Recording the “Boring” Stuff

When we think of sharing videos and recordings with family members, we often want to capture moments that are especially lively and enjoyable. These are videos that make us swoon, laugh, or be in awe of what our children are doing.

While those recordings might include particularly adorable conversations and kiddie quotes, every parent knows that raising children involves many more mundane moments, ones that we don’t often acknowledge or share with others. The everyday moments we share with our children can hold important information about their language. Think about your daily breakfast routine:

  1. Is your child talking during meal time?
  2. Are they requesting things?
  3. Are they asking questions about topics outside of breakfast?
  4. Is there back-and-forth conversation going on? How much of it?

The answers to these questions will vary depending on the child, the day, and even the mood at the breakfast table. We can learn a lot about children’s language and their communicative intent by studying what they do in their natural environments. We can learn about if and how they’re experimenting with language, and if they’re having the opportunity to enrich their language. They also help scientists understand the language environment in your home.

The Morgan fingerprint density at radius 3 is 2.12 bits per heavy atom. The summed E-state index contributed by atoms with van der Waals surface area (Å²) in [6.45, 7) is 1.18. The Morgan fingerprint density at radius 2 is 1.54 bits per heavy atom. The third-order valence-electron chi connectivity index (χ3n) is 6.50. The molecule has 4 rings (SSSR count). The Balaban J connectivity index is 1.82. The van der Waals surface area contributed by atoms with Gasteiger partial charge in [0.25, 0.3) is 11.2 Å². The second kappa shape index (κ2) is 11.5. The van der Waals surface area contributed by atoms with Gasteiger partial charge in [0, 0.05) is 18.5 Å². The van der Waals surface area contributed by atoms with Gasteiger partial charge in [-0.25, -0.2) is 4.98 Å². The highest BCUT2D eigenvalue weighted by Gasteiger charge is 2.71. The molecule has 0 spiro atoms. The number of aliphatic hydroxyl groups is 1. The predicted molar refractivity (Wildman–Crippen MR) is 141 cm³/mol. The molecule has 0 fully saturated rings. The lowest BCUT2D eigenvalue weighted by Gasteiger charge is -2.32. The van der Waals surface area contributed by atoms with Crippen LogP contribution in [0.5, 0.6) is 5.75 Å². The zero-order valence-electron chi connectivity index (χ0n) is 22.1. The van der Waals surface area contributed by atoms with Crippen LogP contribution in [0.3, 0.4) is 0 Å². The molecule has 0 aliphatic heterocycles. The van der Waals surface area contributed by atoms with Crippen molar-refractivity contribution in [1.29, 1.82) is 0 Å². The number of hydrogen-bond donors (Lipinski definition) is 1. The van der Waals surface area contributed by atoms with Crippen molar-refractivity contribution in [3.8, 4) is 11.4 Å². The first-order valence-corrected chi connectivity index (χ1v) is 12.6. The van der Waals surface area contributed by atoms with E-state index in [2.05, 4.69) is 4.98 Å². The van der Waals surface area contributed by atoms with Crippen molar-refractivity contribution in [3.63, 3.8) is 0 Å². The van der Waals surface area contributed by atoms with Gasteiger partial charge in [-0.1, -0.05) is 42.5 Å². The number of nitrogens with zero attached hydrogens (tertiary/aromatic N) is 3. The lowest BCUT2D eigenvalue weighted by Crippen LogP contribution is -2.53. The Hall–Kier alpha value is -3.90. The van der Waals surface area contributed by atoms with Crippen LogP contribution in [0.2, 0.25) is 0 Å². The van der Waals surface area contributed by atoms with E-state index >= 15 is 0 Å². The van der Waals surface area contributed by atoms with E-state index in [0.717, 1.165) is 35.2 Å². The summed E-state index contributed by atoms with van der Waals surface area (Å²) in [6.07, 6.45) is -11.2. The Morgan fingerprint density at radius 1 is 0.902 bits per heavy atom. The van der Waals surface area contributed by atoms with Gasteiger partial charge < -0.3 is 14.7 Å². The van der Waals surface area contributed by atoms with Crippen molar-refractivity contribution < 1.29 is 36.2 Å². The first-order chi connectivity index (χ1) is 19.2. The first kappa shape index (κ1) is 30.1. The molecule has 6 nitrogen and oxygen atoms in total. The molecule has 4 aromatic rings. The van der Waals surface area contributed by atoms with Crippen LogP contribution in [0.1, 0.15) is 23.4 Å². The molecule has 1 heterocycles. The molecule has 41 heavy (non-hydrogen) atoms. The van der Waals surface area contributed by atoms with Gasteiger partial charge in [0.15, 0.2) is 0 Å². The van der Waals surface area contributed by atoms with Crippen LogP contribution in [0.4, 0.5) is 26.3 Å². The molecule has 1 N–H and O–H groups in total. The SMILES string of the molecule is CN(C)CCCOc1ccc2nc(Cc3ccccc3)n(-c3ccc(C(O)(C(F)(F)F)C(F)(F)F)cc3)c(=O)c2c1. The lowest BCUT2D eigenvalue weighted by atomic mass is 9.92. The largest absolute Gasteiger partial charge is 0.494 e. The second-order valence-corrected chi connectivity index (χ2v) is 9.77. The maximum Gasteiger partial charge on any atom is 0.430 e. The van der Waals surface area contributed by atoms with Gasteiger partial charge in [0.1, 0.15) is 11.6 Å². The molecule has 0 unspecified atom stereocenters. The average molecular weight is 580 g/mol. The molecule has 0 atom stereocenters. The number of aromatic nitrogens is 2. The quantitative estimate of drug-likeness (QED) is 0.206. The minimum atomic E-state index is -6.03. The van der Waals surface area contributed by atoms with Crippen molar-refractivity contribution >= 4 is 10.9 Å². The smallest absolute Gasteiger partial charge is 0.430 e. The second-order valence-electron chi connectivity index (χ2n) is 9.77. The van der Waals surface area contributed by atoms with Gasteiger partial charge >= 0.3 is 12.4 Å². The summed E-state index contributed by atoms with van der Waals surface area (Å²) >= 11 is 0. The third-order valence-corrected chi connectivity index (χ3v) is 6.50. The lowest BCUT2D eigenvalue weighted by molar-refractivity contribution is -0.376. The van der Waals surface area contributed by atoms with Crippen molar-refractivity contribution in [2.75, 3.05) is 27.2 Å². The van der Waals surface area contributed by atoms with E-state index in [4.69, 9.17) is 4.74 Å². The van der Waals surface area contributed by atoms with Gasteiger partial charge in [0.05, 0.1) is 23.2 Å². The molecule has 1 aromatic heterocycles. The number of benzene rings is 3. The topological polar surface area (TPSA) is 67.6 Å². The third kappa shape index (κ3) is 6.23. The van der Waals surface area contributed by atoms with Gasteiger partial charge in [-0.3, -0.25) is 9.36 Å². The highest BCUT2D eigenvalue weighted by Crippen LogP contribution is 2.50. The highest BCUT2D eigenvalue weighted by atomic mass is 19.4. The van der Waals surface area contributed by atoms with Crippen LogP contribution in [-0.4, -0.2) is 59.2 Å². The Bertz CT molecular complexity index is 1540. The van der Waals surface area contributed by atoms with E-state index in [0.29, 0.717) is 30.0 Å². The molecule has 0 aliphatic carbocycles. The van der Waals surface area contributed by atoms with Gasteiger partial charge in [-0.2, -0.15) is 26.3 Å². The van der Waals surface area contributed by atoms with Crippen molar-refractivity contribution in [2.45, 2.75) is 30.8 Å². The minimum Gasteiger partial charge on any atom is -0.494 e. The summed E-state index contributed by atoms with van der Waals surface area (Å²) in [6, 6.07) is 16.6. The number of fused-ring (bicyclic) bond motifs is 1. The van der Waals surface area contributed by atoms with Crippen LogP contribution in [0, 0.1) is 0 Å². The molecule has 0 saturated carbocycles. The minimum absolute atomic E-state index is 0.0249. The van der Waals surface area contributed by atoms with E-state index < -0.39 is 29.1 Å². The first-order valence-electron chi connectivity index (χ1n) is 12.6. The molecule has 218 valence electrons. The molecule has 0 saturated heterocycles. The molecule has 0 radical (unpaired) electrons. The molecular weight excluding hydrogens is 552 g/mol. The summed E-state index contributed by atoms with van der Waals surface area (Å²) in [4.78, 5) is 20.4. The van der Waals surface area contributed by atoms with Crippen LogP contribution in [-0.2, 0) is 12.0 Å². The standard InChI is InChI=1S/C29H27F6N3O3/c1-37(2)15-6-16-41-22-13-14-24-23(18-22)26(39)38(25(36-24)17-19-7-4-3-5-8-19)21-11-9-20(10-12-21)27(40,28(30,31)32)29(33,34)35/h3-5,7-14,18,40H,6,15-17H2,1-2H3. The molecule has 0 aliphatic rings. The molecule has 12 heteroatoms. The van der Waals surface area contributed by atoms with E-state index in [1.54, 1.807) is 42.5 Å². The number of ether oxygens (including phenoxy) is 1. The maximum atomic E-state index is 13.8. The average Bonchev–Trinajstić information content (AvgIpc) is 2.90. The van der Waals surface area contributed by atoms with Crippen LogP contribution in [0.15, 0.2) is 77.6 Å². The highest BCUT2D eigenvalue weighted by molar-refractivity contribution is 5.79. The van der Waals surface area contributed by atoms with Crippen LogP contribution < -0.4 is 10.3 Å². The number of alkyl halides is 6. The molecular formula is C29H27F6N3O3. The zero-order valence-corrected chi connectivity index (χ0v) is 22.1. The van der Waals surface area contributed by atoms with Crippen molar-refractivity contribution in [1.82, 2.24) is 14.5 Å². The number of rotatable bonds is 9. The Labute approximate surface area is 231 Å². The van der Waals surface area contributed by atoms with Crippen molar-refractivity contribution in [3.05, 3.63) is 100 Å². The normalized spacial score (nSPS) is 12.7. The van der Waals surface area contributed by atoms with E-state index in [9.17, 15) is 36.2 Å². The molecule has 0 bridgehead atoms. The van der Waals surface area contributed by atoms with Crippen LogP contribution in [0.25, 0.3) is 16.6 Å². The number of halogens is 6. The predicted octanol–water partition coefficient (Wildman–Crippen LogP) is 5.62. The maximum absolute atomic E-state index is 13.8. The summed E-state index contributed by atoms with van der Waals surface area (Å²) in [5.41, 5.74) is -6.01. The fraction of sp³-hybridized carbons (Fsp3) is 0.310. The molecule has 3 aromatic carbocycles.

Also, because everyday moments occur so often, these are natural environments that can be some of the best ways for children to learn, explore, and enrich their language. Everyday, family members discuss things going on in their daily lives. For instance, one day you may talk about something that is work-related, using very specific terms related to your occupation (or jargon). During those moments, your children are immersed into a moment with new language. As time goes on, children learn and may independently start to use the new language that was previously presented to them.

What started out as repeatedly mentioning “I have a meeting so I won’t be available,” and explaining what meetings are, can lead to children spontaneously asking “Are you available now?” The way to capture these moments is by recording those everyday conversations that are already happening. These “boring” conversations are also the ones that can highlight just how different children’s language can become over time. KidTalk was developed to capture these moments!

So when scrapbooking this week, consider capturing these moments where you can leave the recording running (it is OK to leave it running during pauses, and you do not need to transcribe these moments):

  1. Meal times
  2. Talking while watching videos
  3. When children are playing on their own
  4. When you’re doing something together (e.g. it could even be simple housework or relaxing in the living room)

KidTalk: Scrapbooking for Science. Citizen Science project run by Prof. Yi Ting Huang (University of Maryland) and Prof. Josh Hartshorne (Boston College).